So, we love all things strings but sometimes the strings themselves can be illusive. We decided that we would put some of the popular ones to the test and share our findings with you, you lucky beggars! So the task was set and bravely undertaken by Sam Blade, our Shop Manager. Sam, who has played the violin since he was 4, still regularly plays violin and viola in solo, chamber, and orchestral music, and has even played for Her Majesty the Queen. Sam has been working in string instrument dealers since 2013, and has quickly developed expertise in fine instruments and bows alike. This is what he has to say about…
Pirastro Violin Strings
Evah Pirazzi Gold
Steel E, Synthetic/Aluminium A, Synthetic/Steel D, Synthetic/Gold G
124.36 £102.25 from us here
|Sound Quality||Really big, rich and warm sound with plenty of tone colour available||As before||As before|
|Playability/Feel||Initially a bit floppy under the bow but they probably just need to stretch slightly||Good under the left hand, bowing still feels slightly slow to respond||Bowing response is much improved. Also the|
|Bright/Mellow||Strangely both (in a good way). The G and D strings are very rich and the E bright but not in an unbalanced way||As before. The set balances really nicely together||As before|
|Projection||Good dynamic control and great projection||As before||As before|
|Focus||Dense and round sound with lots of power||As before||As before. The immediacy of power is really noticeable even at lower dynamics|
|Tuning Stability||Stretching quite a lot but I imagine they’ll settle soon.||Pretty much settled||Settled|
|Complexity||Complex with dense overtones||As before||As before|
Fantastic warm yet brilliant tone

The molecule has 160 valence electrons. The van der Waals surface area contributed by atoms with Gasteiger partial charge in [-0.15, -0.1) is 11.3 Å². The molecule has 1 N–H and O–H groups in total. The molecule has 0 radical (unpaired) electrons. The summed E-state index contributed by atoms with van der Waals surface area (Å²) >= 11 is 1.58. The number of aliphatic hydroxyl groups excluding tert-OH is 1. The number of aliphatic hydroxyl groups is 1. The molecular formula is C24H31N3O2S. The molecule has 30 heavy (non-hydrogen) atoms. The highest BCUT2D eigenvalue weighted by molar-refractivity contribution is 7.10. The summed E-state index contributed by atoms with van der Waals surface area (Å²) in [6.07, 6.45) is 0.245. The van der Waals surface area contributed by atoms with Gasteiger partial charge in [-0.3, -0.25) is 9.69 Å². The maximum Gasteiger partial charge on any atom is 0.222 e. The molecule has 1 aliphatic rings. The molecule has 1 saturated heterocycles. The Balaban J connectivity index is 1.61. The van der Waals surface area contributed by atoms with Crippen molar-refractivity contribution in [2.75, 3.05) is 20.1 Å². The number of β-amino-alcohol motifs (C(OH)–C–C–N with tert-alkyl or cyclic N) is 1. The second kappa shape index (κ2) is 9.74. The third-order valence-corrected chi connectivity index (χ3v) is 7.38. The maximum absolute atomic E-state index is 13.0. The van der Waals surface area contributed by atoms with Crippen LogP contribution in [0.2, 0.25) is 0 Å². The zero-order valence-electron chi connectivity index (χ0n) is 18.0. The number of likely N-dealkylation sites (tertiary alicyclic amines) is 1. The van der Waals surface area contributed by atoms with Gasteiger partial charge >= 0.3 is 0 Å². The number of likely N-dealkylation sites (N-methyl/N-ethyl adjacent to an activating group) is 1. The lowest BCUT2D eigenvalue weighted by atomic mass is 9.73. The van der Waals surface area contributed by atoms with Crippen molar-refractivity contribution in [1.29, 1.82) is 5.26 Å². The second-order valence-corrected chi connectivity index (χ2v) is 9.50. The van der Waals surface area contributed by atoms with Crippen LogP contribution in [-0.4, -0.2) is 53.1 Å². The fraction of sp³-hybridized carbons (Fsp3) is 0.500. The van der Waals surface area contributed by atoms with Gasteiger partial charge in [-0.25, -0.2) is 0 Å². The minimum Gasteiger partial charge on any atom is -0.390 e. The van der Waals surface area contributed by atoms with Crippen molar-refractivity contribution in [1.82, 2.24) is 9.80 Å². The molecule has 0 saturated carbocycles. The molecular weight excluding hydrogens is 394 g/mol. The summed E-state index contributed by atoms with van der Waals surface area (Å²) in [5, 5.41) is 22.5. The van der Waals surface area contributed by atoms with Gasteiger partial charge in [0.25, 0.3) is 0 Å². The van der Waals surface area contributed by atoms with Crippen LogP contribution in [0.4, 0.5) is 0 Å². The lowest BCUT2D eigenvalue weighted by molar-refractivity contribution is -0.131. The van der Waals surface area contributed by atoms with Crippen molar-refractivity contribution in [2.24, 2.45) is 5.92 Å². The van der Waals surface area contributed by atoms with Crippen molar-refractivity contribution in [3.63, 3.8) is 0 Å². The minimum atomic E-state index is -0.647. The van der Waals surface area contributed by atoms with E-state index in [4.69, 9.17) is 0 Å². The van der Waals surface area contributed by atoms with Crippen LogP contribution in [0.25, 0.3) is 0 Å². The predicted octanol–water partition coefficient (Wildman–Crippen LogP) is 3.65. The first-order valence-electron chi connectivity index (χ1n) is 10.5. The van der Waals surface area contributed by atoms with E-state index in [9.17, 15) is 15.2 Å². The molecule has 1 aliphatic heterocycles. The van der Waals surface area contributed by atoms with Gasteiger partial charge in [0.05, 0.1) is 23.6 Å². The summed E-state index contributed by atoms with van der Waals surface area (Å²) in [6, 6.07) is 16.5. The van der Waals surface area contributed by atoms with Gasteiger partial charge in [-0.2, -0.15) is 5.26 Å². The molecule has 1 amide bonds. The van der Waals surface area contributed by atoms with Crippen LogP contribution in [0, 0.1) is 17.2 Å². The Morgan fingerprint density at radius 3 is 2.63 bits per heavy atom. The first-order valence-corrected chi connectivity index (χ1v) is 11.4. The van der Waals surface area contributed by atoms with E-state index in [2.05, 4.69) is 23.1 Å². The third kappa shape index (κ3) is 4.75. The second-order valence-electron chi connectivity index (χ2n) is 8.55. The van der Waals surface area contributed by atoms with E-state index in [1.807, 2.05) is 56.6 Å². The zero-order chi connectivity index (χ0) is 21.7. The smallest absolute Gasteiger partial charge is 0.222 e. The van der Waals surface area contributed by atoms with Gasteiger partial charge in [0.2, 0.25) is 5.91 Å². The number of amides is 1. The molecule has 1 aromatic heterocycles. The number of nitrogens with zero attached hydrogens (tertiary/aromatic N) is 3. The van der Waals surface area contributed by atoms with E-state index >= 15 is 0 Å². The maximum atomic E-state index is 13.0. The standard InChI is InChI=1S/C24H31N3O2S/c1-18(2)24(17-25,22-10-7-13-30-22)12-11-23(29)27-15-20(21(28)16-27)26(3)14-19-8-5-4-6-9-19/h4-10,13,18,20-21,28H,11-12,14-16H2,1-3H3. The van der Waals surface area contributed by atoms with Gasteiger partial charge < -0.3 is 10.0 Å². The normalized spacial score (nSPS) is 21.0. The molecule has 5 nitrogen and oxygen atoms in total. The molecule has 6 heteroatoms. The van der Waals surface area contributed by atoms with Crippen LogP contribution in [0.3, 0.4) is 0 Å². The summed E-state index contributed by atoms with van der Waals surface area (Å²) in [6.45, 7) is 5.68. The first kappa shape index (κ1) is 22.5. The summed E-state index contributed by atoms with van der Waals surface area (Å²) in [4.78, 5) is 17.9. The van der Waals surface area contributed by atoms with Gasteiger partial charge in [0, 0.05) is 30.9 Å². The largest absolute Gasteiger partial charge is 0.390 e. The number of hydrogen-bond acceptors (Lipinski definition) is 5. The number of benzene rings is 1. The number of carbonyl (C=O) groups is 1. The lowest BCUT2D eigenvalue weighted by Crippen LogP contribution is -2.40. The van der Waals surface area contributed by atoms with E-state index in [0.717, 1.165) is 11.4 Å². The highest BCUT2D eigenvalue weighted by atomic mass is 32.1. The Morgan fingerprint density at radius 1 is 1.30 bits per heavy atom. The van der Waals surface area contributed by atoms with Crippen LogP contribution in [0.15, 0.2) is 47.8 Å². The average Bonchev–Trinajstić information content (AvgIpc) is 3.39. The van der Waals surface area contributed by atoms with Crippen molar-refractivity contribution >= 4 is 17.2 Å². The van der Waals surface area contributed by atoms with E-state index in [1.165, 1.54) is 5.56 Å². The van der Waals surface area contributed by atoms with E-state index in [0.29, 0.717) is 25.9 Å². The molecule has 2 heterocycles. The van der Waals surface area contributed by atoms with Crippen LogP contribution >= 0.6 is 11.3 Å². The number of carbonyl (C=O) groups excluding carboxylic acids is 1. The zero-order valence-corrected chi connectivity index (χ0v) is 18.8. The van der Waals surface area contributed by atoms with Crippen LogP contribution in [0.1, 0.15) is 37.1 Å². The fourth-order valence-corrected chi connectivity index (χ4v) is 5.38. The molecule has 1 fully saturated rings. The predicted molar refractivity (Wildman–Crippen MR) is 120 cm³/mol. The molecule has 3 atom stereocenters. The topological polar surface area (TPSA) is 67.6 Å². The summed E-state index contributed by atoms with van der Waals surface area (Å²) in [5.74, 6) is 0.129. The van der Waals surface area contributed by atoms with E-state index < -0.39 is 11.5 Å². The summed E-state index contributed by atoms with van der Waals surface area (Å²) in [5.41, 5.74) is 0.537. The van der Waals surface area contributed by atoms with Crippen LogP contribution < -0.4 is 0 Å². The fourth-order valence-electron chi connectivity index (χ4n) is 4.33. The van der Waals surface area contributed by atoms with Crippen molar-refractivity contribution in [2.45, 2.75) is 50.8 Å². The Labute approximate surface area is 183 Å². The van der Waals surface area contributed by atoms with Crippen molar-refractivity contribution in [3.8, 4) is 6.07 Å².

When they’ve settled the bow response is excellent, particularly noticeable on the G string
Huge tone and colour range available
Immediate power even at low dynamics
Strings take a while to stretch to settle at pitch
Bow response slow to start with
Possibly too loud for chamber music or orchestral playing
All round these are fantastic strings. They very similar to the D’addario Kaplan Amo, just a little more refined with less excess “noise”. One of the most evident characteristics to me was how responsive the G string was at fast tempi, and the range of character and expression that is available with different bowing positions. In my notes I wrote that the strings are both bright and mellow. I think more accurately they are mellow but with such clarity, focus and projection that they feel bright, open and responsive to play. The E string sings, especially in the upper registers, but somehow Pirastro have managed to balance that against the roundness of the GDA strings.
There are a couple of little negatives that do need addressing. They do take a while to settle in but it is worth waiting, but having spoken to a pro soloist his trick was to put a set on his second violin a week before needing them on his main instrument, to keep tuning them up and that worked fine. It’s a bit of a luxurious way to get the strings up to tension but if you have the facility then it saves hours of being out of tune in rehearsals or concerts!! The other main issue is that they are a really loud string and in my experience they tended to overpower the rest of the orchestral section I was sitting in – I felt like I had to concentrate a lot on blending in playing Sibelius 7. However, if budget isn’t an issue, for any soloists I would very highly recommend these strings. They really are a joy to play on.
At this point we probably need to add that this blog is our opinion. We have no interest in persuading anyone to buy any particular string or brand. We want to inform our customers to the best of our abilities and share what knowledge and information we have.